Edmundus Halleius,Astronomus Regius et Geometriae Professor Savilianus.
Sold by Faber in fountain Court near ye Fountain Taverne in the Strande
Mezzotint with very large margins on 3 sides, 1817 watermark; sheet 360 x 280mm (14¼ x 11"). Trimmed inside platemark lower edge.
Edmond Halley (1656-1742), astronomer. He went to the University of Oxford, where he studied the theories of Sir Isaac Newton. Because he was so intrigued with these theories, it inspired him to write the Principle which he published with his own money in 1687. In 1721 he was made Astronomer Royal and began an 18 year study of the moon's complete revolution through its ascending and descending nodes. During his life he also wrote another important treatise called Astronomiae Cometicae Synopsis (Synopsis on Cometary Astronomy). It was started in 1682 and published in 1705. In this he mathematically demonstrated that comets move in a elliptic orbits around the sun and how over time they would pass the same point. He had such an accurate prediction that when the comet (now Halley's Comet) returned in 1758, it validated his theory. Engraved from a portrait by Thomas Murray (Bodleian Libraries, University of Oxford). Murray's painting shows Halley pointing to a globe with buildings behind him, although the composition has been reduced and the background removed here.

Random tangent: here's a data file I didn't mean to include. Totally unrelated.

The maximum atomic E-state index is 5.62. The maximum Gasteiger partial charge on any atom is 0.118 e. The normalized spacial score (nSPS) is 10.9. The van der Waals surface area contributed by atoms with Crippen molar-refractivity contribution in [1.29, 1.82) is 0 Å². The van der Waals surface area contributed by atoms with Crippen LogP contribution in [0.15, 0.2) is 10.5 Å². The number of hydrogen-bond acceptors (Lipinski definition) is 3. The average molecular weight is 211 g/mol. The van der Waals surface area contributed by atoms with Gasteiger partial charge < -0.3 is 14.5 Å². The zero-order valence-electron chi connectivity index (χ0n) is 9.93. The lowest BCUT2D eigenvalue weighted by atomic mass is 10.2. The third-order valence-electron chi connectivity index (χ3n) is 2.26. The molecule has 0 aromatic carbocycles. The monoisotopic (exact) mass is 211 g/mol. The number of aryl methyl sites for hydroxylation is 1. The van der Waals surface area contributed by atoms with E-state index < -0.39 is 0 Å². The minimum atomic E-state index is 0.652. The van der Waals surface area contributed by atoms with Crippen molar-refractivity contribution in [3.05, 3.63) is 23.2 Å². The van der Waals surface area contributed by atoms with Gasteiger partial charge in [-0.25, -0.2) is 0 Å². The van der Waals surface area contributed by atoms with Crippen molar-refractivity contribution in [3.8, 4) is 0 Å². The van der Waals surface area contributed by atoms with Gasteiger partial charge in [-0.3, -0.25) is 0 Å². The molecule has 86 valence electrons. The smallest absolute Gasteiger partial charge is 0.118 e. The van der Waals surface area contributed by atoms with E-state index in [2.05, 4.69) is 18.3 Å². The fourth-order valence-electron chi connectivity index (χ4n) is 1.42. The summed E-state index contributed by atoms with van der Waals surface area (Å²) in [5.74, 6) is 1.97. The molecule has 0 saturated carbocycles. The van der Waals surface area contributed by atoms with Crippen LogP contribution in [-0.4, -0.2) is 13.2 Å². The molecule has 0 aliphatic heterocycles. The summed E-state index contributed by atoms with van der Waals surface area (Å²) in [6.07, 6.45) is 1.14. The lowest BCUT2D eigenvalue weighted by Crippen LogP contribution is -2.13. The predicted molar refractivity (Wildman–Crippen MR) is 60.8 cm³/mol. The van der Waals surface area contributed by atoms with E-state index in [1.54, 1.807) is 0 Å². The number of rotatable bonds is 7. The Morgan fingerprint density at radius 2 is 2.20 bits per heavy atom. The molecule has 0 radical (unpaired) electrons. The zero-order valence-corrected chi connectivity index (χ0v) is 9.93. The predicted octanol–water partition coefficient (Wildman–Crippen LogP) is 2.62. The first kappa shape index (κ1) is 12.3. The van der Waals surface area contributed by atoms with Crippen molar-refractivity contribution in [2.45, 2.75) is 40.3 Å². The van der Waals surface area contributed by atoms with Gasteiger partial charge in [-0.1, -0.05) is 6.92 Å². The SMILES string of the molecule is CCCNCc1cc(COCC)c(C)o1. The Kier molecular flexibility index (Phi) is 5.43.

Ex: collection of the late Hon. C. Lennox-Boyd; CS II of III; for first state see ref. 34102.
[Ref: 34112] £240.00